Call AmEx To Negotiate Payment Plan, Get A Stern Lecture Instead

Sophie did what any good Consumerist struggling with credit card debt would do. She called up her lender, American Express, and asked if they would be able to help her with some kind of payment plan before she missed any payments. knows that some credit card companies are currently happy to negotiate when struggling customers call them up, since a customer making lower payments is better than a customer missing payments, or not making any payments at all. Right?

I recently had the great pleasure of dealing with American Express’ Payment Plan department. Let me admit first that I am terribly in debt. I have been living beyond my means. HOWEVER, I should say that I have NEVER missed a payment on ANY of my accounts whether credit, store, education loans or otherwise; my accounts have always been in good standing. However, like many people, my financial bubble burst as well, and it came to a point where I realized I was going to start missing payments if I did not negotiate some sort of payment plan with my lenders.

Being the novice that I am, I simply thought that you could call a creditor, tell them you were happy to cancel your account, and then they would help you set up a payment plan. In my mind, that would be better for everybody than missing payments or not paying your bills for over 60 days, right? WRONG. As I have come to learn, nobody wants to do a thing for you until you are not only in debt but royally screwed. But even better than this realization was the fantastic conversation I had with a customer service rep at Amex. In hindsight, a tape recorder would have been handy. I called, preemptively (as in, before I started missing my payments on purpose), and asked if they could help.

The initial response: “no”. Well, I said, I’m experiencing financial hardship because I’m not earning enough at my current job. Then we do a financial analysis: she asks me how much I make, what my bills are like, et cetera. Then she says that it looks like I am upside down at least $400 for the coming month. Curious, I point out, how that was around the same amount that I was attempting to negotiate down from paying on a monthly basis to Amex. Well, she continues to say, I can’t help you because you don’t have enough money to cover your bills. Strange, I say, because that’s why I was calling you (and my two other credit card companies).

We went around in circles like this for about 5 minutes. At that point, I started to become a little frustrated. Okay, she says, I can put you on $250 in payments, lower the interest to 0% for the first 6 months and 9.99% for 6 months after that. Wow, I say, that would be great, the only problem is $250 is what I pay NOW and I can’t afford it, could we make the payments perhaps a little lower. No, she says, that’s the minimum (I learned later that it’s not).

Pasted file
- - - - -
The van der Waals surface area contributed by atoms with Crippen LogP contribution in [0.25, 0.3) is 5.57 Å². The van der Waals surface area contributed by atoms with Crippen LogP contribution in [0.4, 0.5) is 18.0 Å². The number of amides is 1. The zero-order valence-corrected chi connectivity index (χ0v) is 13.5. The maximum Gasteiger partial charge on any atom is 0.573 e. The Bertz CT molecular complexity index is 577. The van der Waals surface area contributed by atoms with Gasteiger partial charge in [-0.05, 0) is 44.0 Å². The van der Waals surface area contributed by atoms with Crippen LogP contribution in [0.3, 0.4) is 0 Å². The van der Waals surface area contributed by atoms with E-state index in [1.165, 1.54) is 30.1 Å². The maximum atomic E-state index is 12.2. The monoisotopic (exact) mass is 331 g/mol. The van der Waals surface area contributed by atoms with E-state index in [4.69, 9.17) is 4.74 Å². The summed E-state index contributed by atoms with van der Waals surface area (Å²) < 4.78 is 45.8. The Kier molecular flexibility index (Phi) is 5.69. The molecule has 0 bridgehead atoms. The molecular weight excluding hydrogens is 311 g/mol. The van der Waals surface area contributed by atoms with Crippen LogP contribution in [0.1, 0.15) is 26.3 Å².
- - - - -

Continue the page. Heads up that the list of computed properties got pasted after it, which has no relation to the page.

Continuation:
I started to get a little emotional. I told her that I didn’t understand why I had to become delinquent on my account for them to offer me a better payment plan but since I realized this is what I must do, so be it. She then flew into a rage stating:

-This is YOUR fault that you are in this situation
-How DARE you ask American Express to shoulder your responsibilities
-Maybe if you didn’t spend money you didn’t have you wouldn’t be in this situation to begin with

*Ahem* Thanks mom. I told her it was unprofessional to speak to me in such a way, blah blah blah and hung up the phone. Flash forward to three months later of me NOT paying them, and lo and behold that “$250 minimum” doesn’t exist anymore.

I find it fascinating that somehow me asking a company I’ve been overpaying since 2005 for help is so daring and irresponsible. Furthermore, is it not true that anything they make on top of what I’m actually paying them back for borrowing is simply profit??!

Anyway, that’s my story. I am in the process of approaching Citibank and Bank of America for the same thing but, again, I’m either told “You’re in between billing cycles so I can’t help you” or “You’re current on all your payments, what’s the problem?”. The problem is I’m paying an unnecessary 29.99% interest rate on both those cards which means that even if I pay $50 over my minimum the balance doesn’t shift because of finance charges. So, at the beginning of every billing cycle I’m effectively back where I started. I know it’s my fault I’m in this mess but a little help in good faith would be nice considering I’ve always been a very good customer.

But I suppose that’s not what matters anymore.

No, foresight and planning ahead financially are not valued traits in credit card land.

Banks Are ‘Quietly’ Negotiating Credit Card Debt, WashPo Says
Credit Card Companies Are Warming Up To Reduced Payoff Deals


Edit Your Comment

  1. Sparty999 says:

    call greenpath financial… they actually help you, their not the ones who promise to pay off your debts in less than a year…

    • Draygonia says:

      Or, since the OP didn’t talk with them for 3 months and they had a good time with her credit, she should just tell them to go screw themselves and they can write it off.

      • koalabare says:

        A charge-off looks about a thousant times worse than a 90 day late.

        • Bob says:

          A bankruptcy looks worse, but since American Express is such a jackass about personal credit card accounts I expected no less of an attitude from Amex than what this OP got. I will NEVER EVER again get a personal credit card account with these high and mighty customer service reps. The moment you get laid off is the moment that you are considered a “deadbeat” in their eyes.